Wyden Statement on Senate Floor on Republican Proposed Cuts to Medicaid
As Prepared for Delivery
The Senate has just heard compelling arguments from the Senators from Massachusetts and Pennsylvania about the importance of Medicaid. Now I’m going to lay out three key arguments about the House Republican proposal to cut the program.
Most Americans with health coverage through Medicaid are already working if they are able to.
The House Republican plan to cut Medicaid will put millions of Americans at risk, including seniors in nursing homes.
The track record shows work reporting requirements are a bureaucratic nightmare for Americans. It’s hard to figure out how the so-called “small government Republicans” have become so fond of bureaucracy.
Here’s why House Republicans want to slash Medicaid by billions. They say it’s about work. But really, it’s all about securing an ideological trophy on the evidence-free proposition that Americans near the poverty line are actively choosing to stay there instead of working. So what this work reporting requirement is really about is ripping away health care coverage from Americans who Republicans have judged to be unworthy.
Don’t take it from me: an analysis from the Kaiser Family Foundation paints a clear picture of who will be at risk of losing their coverage. As of 2021, there are 25 million adults aged 19-64 enrolled in Medicaid. 43 percent are working full time, and 18 percent are working part time. I will stop right there and note that is equal to the national labor force participation rate at 61 percent.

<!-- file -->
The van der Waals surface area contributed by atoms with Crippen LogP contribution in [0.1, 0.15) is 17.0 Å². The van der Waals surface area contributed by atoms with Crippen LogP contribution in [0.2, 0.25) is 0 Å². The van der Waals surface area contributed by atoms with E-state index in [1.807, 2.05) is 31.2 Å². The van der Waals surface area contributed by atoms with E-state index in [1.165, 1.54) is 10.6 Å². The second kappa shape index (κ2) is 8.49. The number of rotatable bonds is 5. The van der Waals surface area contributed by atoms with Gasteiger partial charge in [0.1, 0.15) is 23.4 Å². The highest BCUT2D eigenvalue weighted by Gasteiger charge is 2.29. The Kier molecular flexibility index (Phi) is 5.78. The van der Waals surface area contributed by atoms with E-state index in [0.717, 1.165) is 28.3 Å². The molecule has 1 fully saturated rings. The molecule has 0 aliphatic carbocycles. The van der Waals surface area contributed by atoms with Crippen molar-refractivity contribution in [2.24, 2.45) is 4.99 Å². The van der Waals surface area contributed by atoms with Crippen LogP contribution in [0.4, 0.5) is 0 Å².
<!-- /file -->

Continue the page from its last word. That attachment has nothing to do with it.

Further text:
Now who are the remainder with Medicaid coverage who aren’t actively working: 13 percent are caregiving for a child or relative. 11 percent are unable to work due to an illness or disability. 6 percent are attending school. The remaining 9 percent, about 2 million Americans, aren’t working because they are retired or unable to find work.
Here’s the catch: under the House Republican scheme, the majority of these Americans will be forced to report to their states whether they are working and how much each and every month, under the threat of losing their health insurance. My Republican colleagues are fond of sharing their “small government bona fides” but to me that sounds like an awful lot of bureaucratic government paperwork. What’s worse, the Congressional Budget Office found in an analysis just last year that work requirements do not increase employment.
I am now going to explain how this ill-conceived proposal is going to hurt more Americans than those who are subject to work reporting requirements. The House Republican bill cuts Medicaid by over $100 billion. That cut comes from one source: Americans getting kicked off their Medicaid coverage. The only way for Americans to retain Medicaid coverage will be for states to pick up the whole tab. And that’s simply shifting the federal share of Medicaid onto the states that don’t want to saddle their health programs with bureaucratic red tape that has never been shown to increase employment.